What do clinicians need to know?
Hospital emergency departments and surgical services are common sources of opioid analgesic prescribing for acute pain, and are key risk areas for initiation of ongoing use.
In the early postoperative period, each refill and week of opioid analgesic prescription is associated with a large increase in opioid misuse among opioid-naive patients. The number of days in the first opioid analgesic prescription is more strongly related to misuse than the dosage.
Opioid analgesics are effective for managing acute pain, but as high-risk medicines they can cause unintended harm. Careful assessment and management are required to deliver the benefits of prescribing opioid analgesics while minimising the possibility of harms, including respiratory depression, misuse, dependence and overdose.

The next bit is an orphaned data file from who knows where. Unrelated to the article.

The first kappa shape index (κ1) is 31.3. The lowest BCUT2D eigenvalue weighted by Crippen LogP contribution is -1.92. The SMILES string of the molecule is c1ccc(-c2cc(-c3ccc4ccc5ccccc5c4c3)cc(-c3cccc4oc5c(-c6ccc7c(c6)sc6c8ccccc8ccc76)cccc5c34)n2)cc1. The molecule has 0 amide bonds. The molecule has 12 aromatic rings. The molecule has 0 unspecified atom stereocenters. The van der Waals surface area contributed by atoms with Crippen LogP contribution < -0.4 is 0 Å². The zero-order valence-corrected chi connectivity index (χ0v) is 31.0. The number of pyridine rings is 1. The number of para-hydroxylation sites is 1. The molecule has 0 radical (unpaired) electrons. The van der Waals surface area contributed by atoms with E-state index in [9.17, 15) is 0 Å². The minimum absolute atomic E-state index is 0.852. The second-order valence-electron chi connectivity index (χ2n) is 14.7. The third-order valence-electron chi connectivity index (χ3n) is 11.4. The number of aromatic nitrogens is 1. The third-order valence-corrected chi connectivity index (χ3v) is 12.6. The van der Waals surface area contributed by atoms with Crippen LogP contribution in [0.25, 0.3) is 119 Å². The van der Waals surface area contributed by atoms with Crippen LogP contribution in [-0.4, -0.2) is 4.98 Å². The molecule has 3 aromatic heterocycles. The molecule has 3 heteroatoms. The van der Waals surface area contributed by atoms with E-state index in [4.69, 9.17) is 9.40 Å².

The Opioid Analgesic Stewardship in Acute Pain Clinical Care Standard includes the nine quality statements listed below.